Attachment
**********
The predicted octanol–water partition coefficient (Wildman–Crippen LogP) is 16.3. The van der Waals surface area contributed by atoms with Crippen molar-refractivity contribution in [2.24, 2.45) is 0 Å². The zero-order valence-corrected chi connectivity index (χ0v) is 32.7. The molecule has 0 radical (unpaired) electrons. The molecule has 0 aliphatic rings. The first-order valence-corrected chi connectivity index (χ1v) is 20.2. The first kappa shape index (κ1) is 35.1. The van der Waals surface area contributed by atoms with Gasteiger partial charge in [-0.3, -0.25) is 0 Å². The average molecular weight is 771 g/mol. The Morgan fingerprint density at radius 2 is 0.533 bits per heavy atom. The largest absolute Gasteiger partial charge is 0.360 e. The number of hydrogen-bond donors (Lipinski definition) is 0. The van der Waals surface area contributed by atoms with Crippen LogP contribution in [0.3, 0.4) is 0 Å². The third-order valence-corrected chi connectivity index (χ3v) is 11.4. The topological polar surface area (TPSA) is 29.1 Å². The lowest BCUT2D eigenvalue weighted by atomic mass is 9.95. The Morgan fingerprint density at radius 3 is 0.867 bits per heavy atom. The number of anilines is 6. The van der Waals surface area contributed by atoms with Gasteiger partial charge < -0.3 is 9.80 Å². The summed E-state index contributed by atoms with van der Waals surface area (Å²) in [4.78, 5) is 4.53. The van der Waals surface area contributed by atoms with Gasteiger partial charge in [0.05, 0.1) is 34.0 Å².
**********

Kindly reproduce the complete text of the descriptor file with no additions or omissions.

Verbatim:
The predicted octanol–water partition coefficient (Wildman–Crippen LogP) is 16.3. The van der Waals surface area contributed by atoms with Crippen molar-refractivity contribution in [2.24, 2.45) is 0 Å². The zero-order valence-corrected chi connectivity index (χ0v) is 32.7. The molecule has 0 radical (unpaired) electrons. The molecule has 0 aliphatic rings. The first-order valence-corrected chi connectivity index (χ1v) is 20.2. The first kappa shape index (κ1) is 35.1. The van der Waals surface area contributed by atoms with Gasteiger partial charge in [-0.3, -0.25) is 0 Å². The average molecular weight is 771 g/mol. The Morgan fingerprint density at radius 2 is 0.533 bits per heavy atom. The largest absolute Gasteiger partial charge is 0.360 e. The number of hydrogen-bond donors (Lipinski definition) is 0. The van der Waals surface area contributed by atoms with Crippen LogP contribution in [0.3, 0.4) is 0 Å². The third-order valence-corrected chi connectivity index (χ3v) is 11.4. The topological polar surface area (TPSA) is 29.1 Å². The lowest BCUT2D eigenvalue weighted by atomic mass is 9.95. The Morgan fingerprint density at radius 3 is 0.867 bits per heavy atom. The number of anilines is 6. The van der Waals surface area contributed by atoms with Gasteiger partial charge < -0.3 is 9.80 Å². The summed E-state index contributed by atoms with van der Waals surface area (Å²) in [4.78, 5) is 4.53. The van der Waals surface area contributed by atoms with Gasteiger partial charge in [0.05, 0.1) is 34.0 Å².